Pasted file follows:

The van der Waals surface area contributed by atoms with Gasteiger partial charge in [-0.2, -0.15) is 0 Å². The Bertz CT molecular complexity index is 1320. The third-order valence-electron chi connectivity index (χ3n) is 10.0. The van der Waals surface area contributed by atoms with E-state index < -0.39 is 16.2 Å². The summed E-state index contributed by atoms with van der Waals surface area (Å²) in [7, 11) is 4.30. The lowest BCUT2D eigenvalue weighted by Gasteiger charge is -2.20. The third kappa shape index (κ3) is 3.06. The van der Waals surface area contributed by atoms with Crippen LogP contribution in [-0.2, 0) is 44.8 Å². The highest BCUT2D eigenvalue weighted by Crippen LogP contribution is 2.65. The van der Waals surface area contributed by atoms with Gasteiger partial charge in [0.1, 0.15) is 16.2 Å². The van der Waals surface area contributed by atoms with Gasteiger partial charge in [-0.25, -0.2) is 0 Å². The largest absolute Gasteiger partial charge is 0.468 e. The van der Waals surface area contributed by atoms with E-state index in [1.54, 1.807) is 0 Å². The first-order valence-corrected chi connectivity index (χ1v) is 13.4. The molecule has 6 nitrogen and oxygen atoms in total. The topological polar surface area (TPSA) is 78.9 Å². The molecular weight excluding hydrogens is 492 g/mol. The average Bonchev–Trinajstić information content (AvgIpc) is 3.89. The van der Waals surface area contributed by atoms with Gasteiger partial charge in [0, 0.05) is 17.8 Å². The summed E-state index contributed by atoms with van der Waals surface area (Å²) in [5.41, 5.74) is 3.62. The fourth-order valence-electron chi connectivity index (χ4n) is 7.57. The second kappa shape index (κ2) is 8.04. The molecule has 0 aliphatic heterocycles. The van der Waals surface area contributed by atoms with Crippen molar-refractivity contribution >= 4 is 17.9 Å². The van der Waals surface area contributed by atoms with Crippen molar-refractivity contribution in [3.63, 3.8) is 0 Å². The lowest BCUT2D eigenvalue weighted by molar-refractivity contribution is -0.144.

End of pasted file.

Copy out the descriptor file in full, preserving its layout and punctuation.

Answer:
The van der Waals surface area contributed by atoms with Gasteiger partial charge in [-0.2, -0.15) is 0 Å². The Bertz CT molecular complexity index is 1320. The third-order valence-electron chi connectivity index (χ3n) is 10.0. The van der Waals surface area contributed by atoms with E-state index < -0.39 is 16.2 Å². The summed E-state index contributed by atoms with van der Waals surface area (Å²) in [7, 11) is 4.30. The lowest BCUT2D eigenvalue weighted by Gasteiger charge is -2.20. The third kappa shape index (κ3) is 3.06. The van der Waals surface area contributed by atoms with Crippen LogP contribution in [-0.2, 0) is 44.8 Å². The highest BCUT2D eigenvalue weighted by Crippen LogP contribution is 2.65. The van der Waals surface area contributed by atoms with Gasteiger partial charge in [0.1, 0.15) is 16.2 Å². The van der Waals surface area contributed by atoms with Gasteiger partial charge in [-0.25, -0.2) is 0 Å². The largest absolute Gasteiger partial charge is 0.468 e. The van der Waals surface area contributed by atoms with E-state index in [1.54, 1.807) is 0 Å². The first-order valence-corrected chi connectivity index (χ1v) is 13.4. The molecule has 6 nitrogen and oxygen atoms in total. The topological polar surface area (TPSA) is 78.9 Å². The molecular weight excluding hydrogens is 492 g/mol. The average Bonchev–Trinajstić information content (AvgIpc) is 3.89. The van der Waals surface area contributed by atoms with Gasteiger partial charge in [0, 0.05) is 17.8 Å². The summed E-state index contributed by atoms with van der Waals surface area (Å²) in [5.41, 5.74) is 3.62. The fourth-order valence-electron chi connectivity index (χ4n) is 7.57. The second kappa shape index (κ2) is 8.04. The molecule has 0 aliphatic heterocycles. The van der Waals surface area contributed by atoms with Crippen molar-refractivity contribution >= 4 is 17.9 Å². The van der Waals surface area contributed by atoms with Crippen molar-refractivity contribution in [3.63, 3.8) is 0 Å². The lowest BCUT2D eigenvalue weighted by molar-refractivity contribution is -0.144.